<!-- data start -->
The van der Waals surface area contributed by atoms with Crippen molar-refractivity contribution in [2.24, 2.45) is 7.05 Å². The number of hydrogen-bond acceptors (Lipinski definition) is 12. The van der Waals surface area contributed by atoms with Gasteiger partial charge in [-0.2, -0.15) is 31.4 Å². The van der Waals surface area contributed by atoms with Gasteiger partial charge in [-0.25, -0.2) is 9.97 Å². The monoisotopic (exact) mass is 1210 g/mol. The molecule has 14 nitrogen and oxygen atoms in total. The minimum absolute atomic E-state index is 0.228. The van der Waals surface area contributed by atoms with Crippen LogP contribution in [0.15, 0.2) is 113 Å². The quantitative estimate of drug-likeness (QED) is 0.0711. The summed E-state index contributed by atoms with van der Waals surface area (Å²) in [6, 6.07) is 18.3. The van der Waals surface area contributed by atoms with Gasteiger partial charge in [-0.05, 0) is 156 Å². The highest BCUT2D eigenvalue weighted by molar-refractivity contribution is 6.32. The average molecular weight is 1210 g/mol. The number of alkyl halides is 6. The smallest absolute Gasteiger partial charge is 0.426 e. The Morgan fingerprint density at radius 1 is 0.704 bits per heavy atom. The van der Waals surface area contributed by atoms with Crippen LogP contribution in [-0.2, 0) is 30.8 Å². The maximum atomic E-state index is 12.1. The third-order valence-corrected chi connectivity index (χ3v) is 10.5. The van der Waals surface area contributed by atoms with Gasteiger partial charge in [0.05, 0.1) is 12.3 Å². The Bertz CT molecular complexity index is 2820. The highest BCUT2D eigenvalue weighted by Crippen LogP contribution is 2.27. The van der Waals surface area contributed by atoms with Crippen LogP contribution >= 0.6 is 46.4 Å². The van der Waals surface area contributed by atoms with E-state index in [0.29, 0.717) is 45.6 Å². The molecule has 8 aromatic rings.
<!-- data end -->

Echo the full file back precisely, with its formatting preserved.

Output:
The van der Waals surface area contributed by atoms with Crippen molar-refractivity contribution in [2.24, 2.45) is 7.05 Å². The number of hydrogen-bond acceptors (Lipinski definition) is 12. The van der Waals surface area contributed by atoms with Gasteiger partial charge in [-0.2, -0.15) is 31.4 Å². The van der Waals surface area contributed by atoms with Gasteiger partial charge in [-0.25, -0.2) is 9.97 Å². The monoisotopic (exact) mass is 1210 g/mol. The molecule has 14 nitrogen and oxygen atoms in total. The minimum absolute atomic E-state index is 0.228. The van der Waals surface area contributed by atoms with Crippen LogP contribution in [0.15, 0.2) is 113 Å². The quantitative estimate of drug-likeness (QED) is 0.0711. The summed E-state index contributed by atoms with van der Waals surface area (Å²) in [6, 6.07) is 18.3. The van der Waals surface area contributed by atoms with Gasteiger partial charge in [-0.05, 0) is 156 Å². The highest BCUT2D eigenvalue weighted by molar-refractivity contribution is 6.32. The average molecular weight is 1210 g/mol. The number of alkyl halides is 6. The smallest absolute Gasteiger partial charge is 0.426 e. The Morgan fingerprint density at radius 1 is 0.704 bits per heavy atom. The van der Waals surface area contributed by atoms with Crippen LogP contribution in [-0.2, 0) is 30.8 Å². The maximum atomic E-state index is 12.1. The third-order valence-corrected chi connectivity index (χ3v) is 10.5. The van der Waals surface area contributed by atoms with Gasteiger partial charge in [0.05, 0.1) is 12.3 Å². The Bertz CT molecular complexity index is 2820. The highest BCUT2D eigenvalue weighted by Crippen LogP contribution is 2.27. The van der Waals surface area contributed by atoms with Crippen LogP contribution >= 0.6 is 46.4 Å². The van der Waals surface area contributed by atoms with E-state index in [0.29, 0.717) is 45.6 Å². The molecule has 8 aromatic rings.